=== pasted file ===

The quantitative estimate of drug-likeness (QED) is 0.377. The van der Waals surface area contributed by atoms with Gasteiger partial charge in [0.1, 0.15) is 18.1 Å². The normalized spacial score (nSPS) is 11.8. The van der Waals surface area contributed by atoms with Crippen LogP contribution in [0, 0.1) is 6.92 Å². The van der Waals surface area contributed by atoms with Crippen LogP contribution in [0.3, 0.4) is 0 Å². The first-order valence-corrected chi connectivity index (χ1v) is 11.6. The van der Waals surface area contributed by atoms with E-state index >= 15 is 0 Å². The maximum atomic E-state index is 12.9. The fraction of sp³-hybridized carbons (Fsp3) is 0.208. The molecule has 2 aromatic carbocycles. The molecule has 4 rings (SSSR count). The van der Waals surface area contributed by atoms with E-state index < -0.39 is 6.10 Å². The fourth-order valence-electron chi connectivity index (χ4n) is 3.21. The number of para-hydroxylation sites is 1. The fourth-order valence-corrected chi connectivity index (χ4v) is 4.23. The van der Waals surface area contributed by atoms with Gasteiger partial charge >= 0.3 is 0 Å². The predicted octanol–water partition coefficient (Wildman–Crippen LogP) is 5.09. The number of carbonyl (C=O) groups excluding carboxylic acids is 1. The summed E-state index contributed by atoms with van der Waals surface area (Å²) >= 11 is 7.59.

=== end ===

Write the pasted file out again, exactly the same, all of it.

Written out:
The quantitative estimate of drug-likeness (QED) is 0.377. The van der Waals surface area contributed by atoms with Gasteiger partial charge in [0.1, 0.15) is 18.1 Å². The normalized spacial score (nSPS) is 11.8. The van der Waals surface area contributed by atoms with Crippen LogP contribution in [0, 0.1) is 6.92 Å². The van der Waals surface area contributed by atoms with Crippen LogP contribution in [0.3, 0.4) is 0 Å². The first-order valence-corrected chi connectivity index (χ1v) is 11.6. The van der Waals surface area contributed by atoms with E-state index >= 15 is 0 Å². The maximum atomic E-state index is 12.9. The fraction of sp³-hybridized carbons (Fsp3) is 0.208. The molecule has 2 aromatic carbocycles. The molecule has 4 rings (SSSR count). The van der Waals surface area contributed by atoms with E-state index < -0.39 is 6.10 Å². The fourth-order valence-electron chi connectivity index (χ4n) is 3.21. The number of para-hydroxylation sites is 1. The fourth-order valence-corrected chi connectivity index (χ4v) is 4.23. The van der Waals surface area contributed by atoms with Gasteiger partial charge >= 0.3 is 0 Å². The predicted octanol–water partition coefficient (Wildman–Crippen LogP) is 5.09. The number of carbonyl (C=O) groups excluding carboxylic acids is 1. The summed E-state index contributed by atoms with van der Waals surface area (Å²) >= 11 is 7.59.